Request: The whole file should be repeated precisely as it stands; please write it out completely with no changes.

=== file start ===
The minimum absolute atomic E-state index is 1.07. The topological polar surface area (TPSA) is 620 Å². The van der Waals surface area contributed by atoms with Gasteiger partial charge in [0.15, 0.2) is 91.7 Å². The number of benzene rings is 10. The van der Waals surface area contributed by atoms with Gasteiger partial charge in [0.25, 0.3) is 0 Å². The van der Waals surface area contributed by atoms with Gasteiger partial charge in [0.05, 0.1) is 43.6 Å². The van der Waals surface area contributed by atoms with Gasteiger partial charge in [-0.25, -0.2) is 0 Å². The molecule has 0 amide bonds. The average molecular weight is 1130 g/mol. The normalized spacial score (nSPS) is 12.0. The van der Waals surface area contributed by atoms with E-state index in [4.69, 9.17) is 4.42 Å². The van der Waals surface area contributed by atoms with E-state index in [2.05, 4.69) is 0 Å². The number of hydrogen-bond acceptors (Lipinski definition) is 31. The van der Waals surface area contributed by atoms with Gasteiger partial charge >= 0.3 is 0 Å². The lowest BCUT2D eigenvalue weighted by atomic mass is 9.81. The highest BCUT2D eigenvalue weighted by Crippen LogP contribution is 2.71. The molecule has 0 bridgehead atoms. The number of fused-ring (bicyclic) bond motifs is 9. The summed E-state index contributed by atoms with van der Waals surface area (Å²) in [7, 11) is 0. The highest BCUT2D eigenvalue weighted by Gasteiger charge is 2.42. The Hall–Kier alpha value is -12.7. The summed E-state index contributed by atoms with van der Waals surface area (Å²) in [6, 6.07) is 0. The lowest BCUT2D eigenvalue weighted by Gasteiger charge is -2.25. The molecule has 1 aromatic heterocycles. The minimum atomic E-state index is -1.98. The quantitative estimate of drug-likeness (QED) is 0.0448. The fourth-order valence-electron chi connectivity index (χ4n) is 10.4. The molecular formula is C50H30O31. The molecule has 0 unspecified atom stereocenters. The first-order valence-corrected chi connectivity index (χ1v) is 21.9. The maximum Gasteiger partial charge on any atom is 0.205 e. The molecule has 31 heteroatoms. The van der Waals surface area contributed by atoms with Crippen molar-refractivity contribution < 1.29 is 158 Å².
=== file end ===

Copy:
The minimum absolute atomic E-state index is 1.07. The topological polar surface area (TPSA) is 620 Å². The van der Waals surface area contributed by atoms with Gasteiger partial charge in [0.15, 0.2) is 91.7 Å². The number of benzene rings is 10. The van der Waals surface area contributed by atoms with Gasteiger partial charge in [0.25, 0.3) is 0 Å². The van der Waals surface area contributed by atoms with Gasteiger partial charge in [0.05, 0.1) is 43.6 Å². The van der Waals surface area contributed by atoms with Gasteiger partial charge in [-0.25, -0.2) is 0 Å². The molecule has 0 amide bonds. The average molecular weight is 1130 g/mol. The normalized spacial score (nSPS) is 12.0. The van der Waals surface area contributed by atoms with E-state index in [4.69, 9.17) is 4.42 Å². The van der Waals surface area contributed by atoms with E-state index in [2.05, 4.69) is 0 Å². The number of hydrogen-bond acceptors (Lipinski definition) is 31. The van der Waals surface area contributed by atoms with Gasteiger partial charge >= 0.3 is 0 Å². The lowest BCUT2D eigenvalue weighted by atomic mass is 9.81. The highest BCUT2D eigenvalue weighted by Crippen LogP contribution is 2.71. The molecule has 0 bridgehead atoms. The number of fused-ring (bicyclic) bond motifs is 9. The summed E-state index contributed by atoms with van der Waals surface area (Å²) in [7, 11) is 0. The highest BCUT2D eigenvalue weighted by Gasteiger charge is 2.42. The Hall–Kier alpha value is -12.7. The summed E-state index contributed by atoms with van der Waals surface area (Å²) in [6, 6.07) is 0. The lowest BCUT2D eigenvalue weighted by Gasteiger charge is -2.25. The molecule has 1 aromatic heterocycles. The minimum atomic E-state index is -1.98. The quantitative estimate of drug-likeness (QED) is 0.0448. The fourth-order valence-electron chi connectivity index (χ4n) is 10.4. The molecular formula is C50H30O31. The molecule has 0 unspecified atom stereocenters. The first-order valence-corrected chi connectivity index (χ1v) is 21.9. The maximum Gasteiger partial charge on any atom is 0.205 e. The molecule has 31 heteroatoms. The van der Waals surface area contributed by atoms with Crippen molar-refractivity contribution < 1.29 is 158 Å².